“Take as one example Aurizon’s customers in the Queensland coal sector, who are facing challenging times. The FTA will deliver them relief by cutting China’s import tariffs on our coal.”

Hockridge said the suggestion the FTA would hurt Australian jobs was “misinformation,” and said the agreement would actually help the jobs sector.

“[ChAFTA is] about job creation,” he said, “not job destruction as some would want the community to believe … the real benefit the FTA gives Australia is access to China’s large, and rapidly growing, middle class.”

Research from McKinsey, Hockridge said, indicated China’s middle class will grow from 200 million today to more than 600 million by 2022.

“What an opportunity in terms of a potential market for our professional services, for tourism, for education, and for our agricultural products,” the Aurizon boss campaigned.

“All this would be at risk if the campaign against the FTA was successful and ratification of the FTA was either blocked or stalled.”

ChAFTA, championed in Canberra by the Coalition, is being criticised by unions and the Australian Labor Party.

In recent days, however, state Labor leaders have called for the approval of the FTA. Victorian premier Daniel Andrews this week said, “The Chinese free trade agreement is good news for Victorian jobs and I support it.” And South Australian premier Jay Weatherill lent his support, saying the FTA “is a great way for us to underscore the fact that South Australia is open for business with China.”

NSW state Opposition leader Luke Foley and ACT chief minister Andrew Barr, both of the Labor party, also support the FTA. On top of that, Labor figureheads Bob Hawke, Simon Crean, Bob Carr and John Brumby have all lent their support.

Minister for trade and investment Andrew Robb welcomed the support from the Labor members, saying Opposition leader Bill Shorten was failing a “crucial test” by not approving the FTA.

“He needs to stop being led around by the nose by the CFMEU [trade union] and take a stand for jobs, growth and prosperity in this critical post-mining boom period,” Robb said on Wednesday.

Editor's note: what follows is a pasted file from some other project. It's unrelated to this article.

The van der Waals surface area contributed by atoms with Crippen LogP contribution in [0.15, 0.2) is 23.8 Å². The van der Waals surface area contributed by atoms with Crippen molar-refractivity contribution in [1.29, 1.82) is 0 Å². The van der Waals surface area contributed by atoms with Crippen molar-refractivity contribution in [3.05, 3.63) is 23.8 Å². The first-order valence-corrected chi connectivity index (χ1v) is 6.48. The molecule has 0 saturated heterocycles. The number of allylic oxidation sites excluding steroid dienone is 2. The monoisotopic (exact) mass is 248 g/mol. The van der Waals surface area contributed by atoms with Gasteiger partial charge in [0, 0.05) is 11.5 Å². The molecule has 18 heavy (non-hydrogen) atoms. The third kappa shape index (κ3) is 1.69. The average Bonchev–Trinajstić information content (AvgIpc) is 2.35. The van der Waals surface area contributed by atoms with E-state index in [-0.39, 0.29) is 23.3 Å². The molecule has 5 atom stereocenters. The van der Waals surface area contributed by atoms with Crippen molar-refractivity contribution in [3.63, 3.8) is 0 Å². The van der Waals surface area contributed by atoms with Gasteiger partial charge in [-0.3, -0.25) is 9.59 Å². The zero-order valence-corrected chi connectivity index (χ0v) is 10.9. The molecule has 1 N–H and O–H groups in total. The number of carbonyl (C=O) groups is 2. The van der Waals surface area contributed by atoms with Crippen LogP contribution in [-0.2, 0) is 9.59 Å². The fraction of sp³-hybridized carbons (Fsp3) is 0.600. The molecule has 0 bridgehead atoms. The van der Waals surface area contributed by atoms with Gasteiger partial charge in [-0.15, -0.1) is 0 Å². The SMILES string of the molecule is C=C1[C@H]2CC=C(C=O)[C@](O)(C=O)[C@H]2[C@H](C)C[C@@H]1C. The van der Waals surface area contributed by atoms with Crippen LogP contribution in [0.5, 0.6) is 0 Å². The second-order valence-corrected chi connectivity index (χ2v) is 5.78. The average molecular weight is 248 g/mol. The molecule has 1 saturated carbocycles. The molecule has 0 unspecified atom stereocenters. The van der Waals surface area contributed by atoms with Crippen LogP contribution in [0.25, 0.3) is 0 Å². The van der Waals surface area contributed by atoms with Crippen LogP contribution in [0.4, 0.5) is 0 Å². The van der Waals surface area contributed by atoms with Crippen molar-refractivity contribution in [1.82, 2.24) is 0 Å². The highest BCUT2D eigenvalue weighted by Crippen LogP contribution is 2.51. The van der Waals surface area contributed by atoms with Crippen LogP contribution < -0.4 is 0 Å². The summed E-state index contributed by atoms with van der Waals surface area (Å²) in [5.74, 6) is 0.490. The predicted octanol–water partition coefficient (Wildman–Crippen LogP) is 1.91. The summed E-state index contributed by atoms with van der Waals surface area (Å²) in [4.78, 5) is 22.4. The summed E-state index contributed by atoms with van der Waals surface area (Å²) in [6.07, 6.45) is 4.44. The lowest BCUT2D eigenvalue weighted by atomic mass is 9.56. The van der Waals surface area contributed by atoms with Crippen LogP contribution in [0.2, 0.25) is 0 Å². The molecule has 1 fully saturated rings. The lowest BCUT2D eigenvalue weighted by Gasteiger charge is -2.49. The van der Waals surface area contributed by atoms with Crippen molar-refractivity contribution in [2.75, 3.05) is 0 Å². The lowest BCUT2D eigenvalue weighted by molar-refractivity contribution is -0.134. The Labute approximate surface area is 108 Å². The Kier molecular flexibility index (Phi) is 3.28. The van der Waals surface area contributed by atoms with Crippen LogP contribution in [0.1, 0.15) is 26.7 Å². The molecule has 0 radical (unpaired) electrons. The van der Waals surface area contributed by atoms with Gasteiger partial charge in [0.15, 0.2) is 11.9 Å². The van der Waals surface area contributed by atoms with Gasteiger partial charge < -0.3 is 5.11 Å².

“Make no mistake, if Labor seeks to obstruct this deal, China will walk away and pursue other opportunities with our competitors in places like South America,” Robb said. “This would be a dreadful outcome for our economy and Bill Shorten would be solely responsible.”

Prime Minister Tony Abbott also criticised the Opposition leader, saying ChAFTA “means more jobs for Australians”.

“The only person standing in the way of jobs and the China-Australia Free Trade Agreement is Bill Shorten – who is taking instructions from his union masters and the CFMEU,” Abbott alleged.

“If Bill Shorten and the Labor Party try to reject the China-Australia Free Trade Agreement they will be sabotaging our economic future and they will be turning their back on one of the greatest opportunities our country has ever been offered.

“I say to Bill Shorten: listen to decent Labor people, and stop dancing to the tune of the CFMEU standing in the way of jobs for Australian workers.”

Shorten says the Labor party supports FTAs, but opposes “bad trade agreements”.

“Labor believes in the principle and benefits of free trade agreements,” the Opposition leader said on Tuesday. “But we want to make sure that these free trade agreements are putting Aussie jobs first.

“Yes, I am different to Mr Abbott. I don’t automatically sign a blank cheque and not worry about the consequences on Australian jobs.”

The man who almost had Shorten’s job, shadow transport minister Anthony Albanese, stood in lock-step with his leader on Radio National on Wednesday.

“What we want to make sure is that this agreement is in Australia’s national economic interests,” Albanese told host Michael Brissenden.

“There’s no doubt there will be benefits from free trade but you need to make sure there are simple provisions that mean Australians for example can benefit from the jobs that are created, that’s the objective of the free trade agreement.